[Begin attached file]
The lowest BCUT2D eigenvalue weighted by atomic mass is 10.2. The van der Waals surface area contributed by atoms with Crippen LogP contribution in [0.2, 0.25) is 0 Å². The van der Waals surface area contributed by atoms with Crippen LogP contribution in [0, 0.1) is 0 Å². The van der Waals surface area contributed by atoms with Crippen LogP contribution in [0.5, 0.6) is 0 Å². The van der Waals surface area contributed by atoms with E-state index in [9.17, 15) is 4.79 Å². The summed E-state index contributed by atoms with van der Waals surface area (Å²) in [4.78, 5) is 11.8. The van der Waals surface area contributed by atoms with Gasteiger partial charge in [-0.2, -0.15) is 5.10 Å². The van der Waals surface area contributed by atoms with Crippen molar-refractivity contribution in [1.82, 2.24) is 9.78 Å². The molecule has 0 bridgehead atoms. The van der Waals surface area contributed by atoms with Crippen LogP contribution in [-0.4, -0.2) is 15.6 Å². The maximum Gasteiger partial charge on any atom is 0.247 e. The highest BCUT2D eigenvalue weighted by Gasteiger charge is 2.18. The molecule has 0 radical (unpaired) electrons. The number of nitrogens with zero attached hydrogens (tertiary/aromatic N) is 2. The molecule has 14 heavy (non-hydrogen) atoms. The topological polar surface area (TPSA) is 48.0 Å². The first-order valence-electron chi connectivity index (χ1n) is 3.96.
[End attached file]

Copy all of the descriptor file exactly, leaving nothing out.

The lowest BCUT2D eigenvalue weighted by atomic mass is 10.2. The van der Waals surface area contributed by atoms with Crippen LogP contribution in [0.2, 0.25) is 0 Å². The van der Waals surface area contributed by atoms with Crippen LogP contribution in [0, 0.1) is 0 Å². The van der Waals surface area contributed by atoms with Crippen LogP contribution in [0.5, 0.6) is 0 Å². The van der Waals surface area contributed by atoms with E-state index in [9.17, 15) is 4.79 Å². The summed E-state index contributed by atoms with van der Waals surface area (Å²) in [4.78, 5) is 11.8. The van der Waals surface area contributed by atoms with Gasteiger partial charge in [-0.2, -0.15) is 5.10 Å². The van der Waals surface area contributed by atoms with Crippen molar-refractivity contribution in [1.82, 2.24) is 9.78 Å². The molecule has 0 bridgehead atoms. The van der Waals surface area contributed by atoms with Crippen LogP contribution in [-0.4, -0.2) is 15.6 Å². The maximum Gasteiger partial charge on any atom is 0.247 e. The highest BCUT2D eigenvalue weighted by Gasteiger charge is 2.18. The molecule has 0 radical (unpaired) electrons. The number of nitrogens with zero attached hydrogens (tertiary/aromatic N) is 2. The molecule has 14 heavy (non-hydrogen) atoms. The topological polar surface area (TPSA) is 48.0 Å². The first-order valence-electron chi connectivity index (χ1n) is 3.96.